No need for pretext — Walker should cut his ties with lobbyist Hackney

In 2013, veteran political operative Art Hackney hired workers to try to obstruct the signature drive for a public vote on the repeal of the oil tax law, MAPA (also known as Senate Bill 21).

Hackney even started an "I Made A Mistake" website purporting to offer people who signed the petition a chance to recant and withdraw support for putting it on the ballot, an election contest that the oil industry and its allies didn't want.

Almost no one fell for his gimmick and the website is now defunct. All that remains is a dopey YouTube video in which a woman in the shadows acts heartbroken and confesses her regret about signing the petition.

"They told me it was good for Alaska," she says, bordering on tears.

"Now I know better. Every signature tells oil companies to go away. 'We don't want your investment. We don't want your jobs.'

"I made a mistake," she says, folding her hands in pretend anguish. "I do want those jobs."

In 2014, the voters decided not to repeal MAPA, an election that followed the signature drive Hackney claimed was deceptive.


This episode came to mind Saturday while reading about Hackney's "phantom meetings" as a newly minted state lobbyist. It struck me that he could put an "I Made A Mistake" website to good use right about now.

So could Gov. Bill Walker, who made a mistake in hiring Hackney at $200 an hour, plus expenses.

There is no reason for the state to pay Hackney to talk on the phone or meet with fellow lobbyist Ashley Reed 15 times. Or for the state to pay Hackney to meet with one of his frequent customers, Bob Gillam, or Alaska Dispatch News publisher Alice Rogoff. I was surprised that Hackney didn't bill the state for the last time he met with his barber.

As to Walker's statement that Hackney provides access to a different network of people, the governor doesn't need Hackney as a go-between.

It's true that Hackney has run dozens of campaigns over the decades and is popular within the Republican establishment. But it's not as if Hackney is showing Walker the secret handshake for the powers that be.

This being politics, Hackney might well end up working behind the scenes against a reasonable state fiscal plan, depending upon the course of the legislative campaign season and who pays the bill.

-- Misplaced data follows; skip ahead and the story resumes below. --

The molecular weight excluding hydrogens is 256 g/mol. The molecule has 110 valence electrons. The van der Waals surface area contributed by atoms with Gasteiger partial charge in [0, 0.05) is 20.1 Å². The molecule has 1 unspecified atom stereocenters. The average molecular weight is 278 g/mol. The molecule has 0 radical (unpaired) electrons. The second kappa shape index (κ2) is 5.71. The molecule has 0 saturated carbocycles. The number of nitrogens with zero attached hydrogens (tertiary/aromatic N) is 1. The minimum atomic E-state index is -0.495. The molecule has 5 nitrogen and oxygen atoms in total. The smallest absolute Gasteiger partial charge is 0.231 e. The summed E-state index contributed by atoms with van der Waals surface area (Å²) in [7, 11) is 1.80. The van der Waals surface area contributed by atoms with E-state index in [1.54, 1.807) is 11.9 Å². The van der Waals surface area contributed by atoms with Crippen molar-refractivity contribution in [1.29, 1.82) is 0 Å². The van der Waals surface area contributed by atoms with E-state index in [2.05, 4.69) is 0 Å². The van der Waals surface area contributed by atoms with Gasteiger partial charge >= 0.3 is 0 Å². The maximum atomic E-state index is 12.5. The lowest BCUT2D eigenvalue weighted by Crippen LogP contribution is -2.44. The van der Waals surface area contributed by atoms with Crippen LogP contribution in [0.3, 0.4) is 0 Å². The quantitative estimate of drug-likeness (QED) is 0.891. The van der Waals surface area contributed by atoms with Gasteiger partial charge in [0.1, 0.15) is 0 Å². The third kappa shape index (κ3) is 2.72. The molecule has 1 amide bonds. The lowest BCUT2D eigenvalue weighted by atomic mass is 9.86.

The state contract with Hackney is to "provide consulting services and assist the state with advancing a fiscal plan that business communities, local officials, legislators, and the general public will support."

There are better ways to build public support for a fiscal plan than paying Hackney to meet people he was going to meet with anyway and talk about things that may or may not have some bearing on a state fiscal plan.

The personal relationships of a political consultant are not the same as those of a lobbyist, as Hackney himself once said.

''How would you still have a friendship with somebody if you were coming on somebody else's nickel to say, 'I think you should do this or that'?" Hackney told an Anchorage Daily News reporter in 2002, explaining why he didn't want to become a lobbyist.

Asked this week about comments from people on his itemized list who said they did not meet with him on the dates he said or that they talked about topics other than a state fiscal plan, Hackney told Alaska Dispatch News, "You meet with them on one pretext and then you bring up what they've heard, what they understand and then you try to correct misperceptions."

Webster's defines pretext as "an appearance assumed to cloak the real intention or state of affairs." No need for pretext, official or otherwise. Get these conversations out in the open.

Walker should cut his ties with Hackney if he has not done so already, saving the unspent portion of this $50,000 mistake.

Dermot Cole, a Fairbanks-based reporter for 40 years, is the father of Aileen Cole, who works as the deputy press secretary for Gov. Bill Walker. The views expressed here are the writer's own and are not necessarily endorsed by Alaska Dispatch News, which welcomes a broad range of viewpoints. To submit a piece for consideration, email commentary(at)alaskadispatch.com.

Dermot Cole

Former ADN columnist Dermot Cole is a longtime reporter, editor and author.